Better to ask the builder, do you have one in mind ?

In my understanding north american builders have more experience and they can get the tubes more easely and cheaply (more tube suppliers , at least for titanium).

Not many in Europe are offering both steel and titanium and in most cases you need to be vary patient (long waiting list).
And stainless steel is apparently difficult to source, at least Xcr : viewtopic.php?f=10&t=135477

dim
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Location: Cambridge UK

by dim

I'd steer clear of Titanium .... from what I have read, the welds have to be perfect .... some people report welds that crack after a while, especially around the bottom bracket where forces are huge

so go with lightweight steel .... I like these:
Jaegher Interceptor:
http://www.cyclist.co.uk/reviews/797/ja ... tor-review

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Canyon Endurace AL
Whyte Suffolk Gravel Bike

Drizt
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by Drizt

Light weight Steel dents very easily....

Ti is much hardier.

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fromtrektocolnago
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by fromtrektocolnago

I thought about it as well. I went with Titanium because it seemed there were more road bikes being done Titanium than stainless steel and the weight was a little lower. All the research suggested the ride would be comparable. In my book if I was doing steel I wouldn't be going stainless (for cost reasons) and if the bike is being used in normal weather and kept indoors rust probably isn't a huge issue. I just didn't see a ton of product available in stainless and much more available in titanium
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nickf
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by nickf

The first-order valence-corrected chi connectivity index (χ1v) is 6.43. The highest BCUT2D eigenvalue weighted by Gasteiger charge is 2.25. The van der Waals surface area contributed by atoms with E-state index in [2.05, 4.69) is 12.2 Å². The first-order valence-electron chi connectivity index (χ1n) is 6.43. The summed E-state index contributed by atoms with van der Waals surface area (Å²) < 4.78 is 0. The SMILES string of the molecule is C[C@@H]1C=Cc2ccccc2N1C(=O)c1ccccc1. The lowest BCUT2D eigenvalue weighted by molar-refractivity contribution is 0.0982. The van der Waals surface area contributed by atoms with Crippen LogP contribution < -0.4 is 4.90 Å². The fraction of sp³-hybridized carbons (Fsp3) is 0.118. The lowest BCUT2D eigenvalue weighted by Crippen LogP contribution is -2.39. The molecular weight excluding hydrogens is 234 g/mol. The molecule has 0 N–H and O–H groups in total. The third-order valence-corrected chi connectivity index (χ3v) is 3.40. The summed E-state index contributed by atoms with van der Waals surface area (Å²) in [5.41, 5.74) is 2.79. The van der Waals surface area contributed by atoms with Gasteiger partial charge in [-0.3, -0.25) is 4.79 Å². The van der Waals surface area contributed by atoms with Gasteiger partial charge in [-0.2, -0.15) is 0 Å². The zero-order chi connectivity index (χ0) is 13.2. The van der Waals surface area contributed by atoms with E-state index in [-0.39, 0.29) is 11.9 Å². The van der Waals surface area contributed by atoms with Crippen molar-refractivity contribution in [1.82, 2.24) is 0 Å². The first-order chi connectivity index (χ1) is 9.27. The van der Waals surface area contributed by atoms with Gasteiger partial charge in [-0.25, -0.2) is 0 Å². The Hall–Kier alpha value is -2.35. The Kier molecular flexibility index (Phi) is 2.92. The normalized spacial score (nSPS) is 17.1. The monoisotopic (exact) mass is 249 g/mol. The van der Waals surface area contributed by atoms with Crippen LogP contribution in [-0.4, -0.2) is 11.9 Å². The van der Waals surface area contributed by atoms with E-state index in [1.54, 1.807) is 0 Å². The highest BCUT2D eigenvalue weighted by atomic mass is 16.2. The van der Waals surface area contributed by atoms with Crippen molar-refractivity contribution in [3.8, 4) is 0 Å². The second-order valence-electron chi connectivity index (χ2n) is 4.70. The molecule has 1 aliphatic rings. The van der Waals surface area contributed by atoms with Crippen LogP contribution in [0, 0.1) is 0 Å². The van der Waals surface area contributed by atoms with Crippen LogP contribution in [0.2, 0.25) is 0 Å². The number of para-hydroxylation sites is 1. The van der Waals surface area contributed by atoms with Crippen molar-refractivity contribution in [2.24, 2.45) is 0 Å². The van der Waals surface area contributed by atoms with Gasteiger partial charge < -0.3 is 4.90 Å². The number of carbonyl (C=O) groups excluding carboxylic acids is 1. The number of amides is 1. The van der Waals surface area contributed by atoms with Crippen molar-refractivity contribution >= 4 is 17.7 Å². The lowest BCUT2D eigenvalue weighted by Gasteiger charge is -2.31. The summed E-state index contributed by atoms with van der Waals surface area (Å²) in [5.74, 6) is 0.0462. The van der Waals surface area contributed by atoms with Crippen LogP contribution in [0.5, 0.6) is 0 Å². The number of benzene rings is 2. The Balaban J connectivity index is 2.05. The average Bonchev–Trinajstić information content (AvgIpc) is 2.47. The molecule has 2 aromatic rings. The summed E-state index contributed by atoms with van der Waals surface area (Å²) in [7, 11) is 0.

Hellgate wrote:
Thu Dec 28, 2017 1:22 am

If wasn't having another Ti frame built I'd go with Columbus HHS/Spirit.

I like Ti better than steel for all of the usual reasons, ride quality, lighter than steel, no rust, never wears out. Ti is also very inexpensive these days. It's hard to say no at current prices.

Give a few builders a call and get their take.


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I wouldn't hesitate to go with steel. I'm not in the steel frames wear out group. Maybe old frames from the 70s using strait gauge pipes. The steel alloys of today's tubesets are so well engineered. Frame saver, a decent paint job, and some well placed helicopter tape you wont have any problems. Just got my English and I'm in a humid state, I'm not worried about it.

Stainless will build stiff but the tubeset isn't exactly matched for your weight or riding style because of the lack of available tube sets.

Ti is the next on my list. With those large, shaped, butted Ti tubes they can really dial in how the bike will ride for the specific application.

stormur
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by stormur

About Jaegher: some reviews point poor paint quality, for the frameset at this price it should be not less than immaculate.

I'm definitely not eager to pay for "metal" frame more than I have to for the Time carbon frame. Point is I'm not eager to pay so much for the frame. For me max reasonable price for such thing like bike frame is 1500€.
So long as I know how much cost at far east supplier one fancy carbon frame ( let BMC SLR01 be the reference point ) incl delivery to EU and all the taxes, I will never pay MRSP... and not even half of it. It's cheap mass production item, made on far east and should be priced accordingly. It's not "Blancpain", at most Festina, but prices like TagHeuer.

Same applies to hand made carbon ( let Appleman be the reference ) ; why should I pay 2-3 times more for Appleman than for Time ?